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The Great Train Robbery (December 1, 1903)

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The Great Train Robbery

Released on December 1, 1903: A gang of robbers holds up a train full of passengers and escapes into the nearby woods, only to be tracked down and killed by a local posse of men from a dance hall.

Directed by Edwin S. Porter

The Actors: A.C. Abadie (Sheriff), Gilbert M. 'Broncho Billy' Anderson (one of the bandits, the shot passenger and the tenderfoot dancer), George Barnes (unknown), Justus D. Barnes (bandit who fires at the audience), Walter Cameron (Sheriff), John Manus Dougherty Sr. (a bandit), Donald Gallaher (little boy), Frank Hanaway (bandit), Adam Charles Hayman (bandit), Morgan Jones (unknown), Marie Murray (dancer in the dance hall), Mary Snow (little girl)


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Bang . . . Bang . . . Bang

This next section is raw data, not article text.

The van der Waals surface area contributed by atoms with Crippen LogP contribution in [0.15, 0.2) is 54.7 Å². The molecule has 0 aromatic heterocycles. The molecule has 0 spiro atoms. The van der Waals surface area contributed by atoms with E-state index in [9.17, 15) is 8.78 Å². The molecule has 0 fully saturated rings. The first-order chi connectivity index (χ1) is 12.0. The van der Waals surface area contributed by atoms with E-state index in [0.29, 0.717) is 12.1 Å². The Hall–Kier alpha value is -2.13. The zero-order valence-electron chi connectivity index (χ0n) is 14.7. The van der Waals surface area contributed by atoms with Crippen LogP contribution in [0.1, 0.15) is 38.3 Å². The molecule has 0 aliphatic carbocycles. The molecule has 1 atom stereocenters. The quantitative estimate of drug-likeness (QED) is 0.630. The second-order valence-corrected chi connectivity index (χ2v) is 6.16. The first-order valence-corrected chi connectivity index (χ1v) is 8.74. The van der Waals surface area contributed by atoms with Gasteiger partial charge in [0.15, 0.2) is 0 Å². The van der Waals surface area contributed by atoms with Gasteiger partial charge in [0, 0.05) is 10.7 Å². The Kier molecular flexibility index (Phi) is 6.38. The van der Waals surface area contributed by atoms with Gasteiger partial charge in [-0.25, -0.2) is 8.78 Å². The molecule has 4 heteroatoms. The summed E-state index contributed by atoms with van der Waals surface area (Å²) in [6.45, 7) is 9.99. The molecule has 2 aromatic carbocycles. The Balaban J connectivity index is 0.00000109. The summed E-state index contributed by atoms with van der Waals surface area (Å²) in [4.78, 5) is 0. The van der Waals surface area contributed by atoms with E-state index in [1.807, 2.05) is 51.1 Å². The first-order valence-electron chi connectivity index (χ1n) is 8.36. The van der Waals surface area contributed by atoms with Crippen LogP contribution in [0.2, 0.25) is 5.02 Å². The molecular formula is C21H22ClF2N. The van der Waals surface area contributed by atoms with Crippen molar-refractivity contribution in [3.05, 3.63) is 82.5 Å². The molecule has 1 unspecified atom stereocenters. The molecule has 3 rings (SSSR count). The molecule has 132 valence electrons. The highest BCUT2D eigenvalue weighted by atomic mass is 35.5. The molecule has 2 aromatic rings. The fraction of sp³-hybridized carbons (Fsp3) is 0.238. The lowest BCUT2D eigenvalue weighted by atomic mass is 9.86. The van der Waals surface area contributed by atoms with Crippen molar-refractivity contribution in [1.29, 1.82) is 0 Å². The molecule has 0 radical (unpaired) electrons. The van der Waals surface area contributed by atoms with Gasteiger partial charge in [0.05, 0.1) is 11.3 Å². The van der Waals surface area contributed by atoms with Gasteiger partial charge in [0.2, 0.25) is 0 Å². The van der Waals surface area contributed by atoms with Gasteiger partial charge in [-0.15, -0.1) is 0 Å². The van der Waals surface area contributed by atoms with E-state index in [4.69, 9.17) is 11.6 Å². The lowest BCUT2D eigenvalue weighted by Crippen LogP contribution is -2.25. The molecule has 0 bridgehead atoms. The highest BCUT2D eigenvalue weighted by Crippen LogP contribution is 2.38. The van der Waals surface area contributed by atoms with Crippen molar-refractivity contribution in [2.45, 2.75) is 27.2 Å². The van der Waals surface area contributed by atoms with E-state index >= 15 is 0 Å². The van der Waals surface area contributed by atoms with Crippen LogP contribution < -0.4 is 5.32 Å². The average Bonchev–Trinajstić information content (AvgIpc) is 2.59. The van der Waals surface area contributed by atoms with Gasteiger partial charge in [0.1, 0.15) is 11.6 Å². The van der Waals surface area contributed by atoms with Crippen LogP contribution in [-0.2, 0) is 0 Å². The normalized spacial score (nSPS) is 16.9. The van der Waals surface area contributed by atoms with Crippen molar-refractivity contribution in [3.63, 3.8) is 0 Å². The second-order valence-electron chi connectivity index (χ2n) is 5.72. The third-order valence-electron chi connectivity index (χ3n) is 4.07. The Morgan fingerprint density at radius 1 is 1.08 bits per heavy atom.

The most famous gunshots in the history of motion pictures were fired by Justus D. Barnes, a milk delivery man from Weedsport, New York. Motion pictures were still just experiments by inventors and visionaries, including the famous Thomas Edison, who produced some of the first and best motion pictures for a growing commercial audience. In 1903 Edison saw a British short film about a daring daylight robbery and was inspired to produce this story of train robbers who were becoming famous in the U.S. In 1866 the Reno Gang became the first bandits to rob a train, followed by Jesse James and others, and great train robberies in the Wild West created big headlines around the country. Thomas Edison filmed this adventure at Essex County Park in New Jersey along the Lackawanna railroad line in November of 1903 and was first shown to an audience on December 1, 1903. In the Edison Film Catalogue that advertised the movie to sell it to theaters around the country Edison said: "This sensational and highly tragic subject will certainly make a decided `hit' whenever shown. In every respect we consider it absolutely the superior of any moving picture ever made." The famous scene with one of the bandits shooting his pistol directly at the audience was a separate reel and theaters were advised that they could either begin the show with this scene or end with it, or both. The bandits first enter the local train station and force the fellow inside to signal the approaching train and order it to stop and take on water, and while the train is stopped the bandits hold up the train and it's passengers, and then make their daring escape. A wounded telegraph operator staggers into the dance hall and after telling them about the robbery the men grab their guns and chase after the robbers, with a wild shoot-out that takes the lives of the bandits and several of the posse. Pop a little bowl of white kernel popcorn and enjoy a short slice of cinematic history.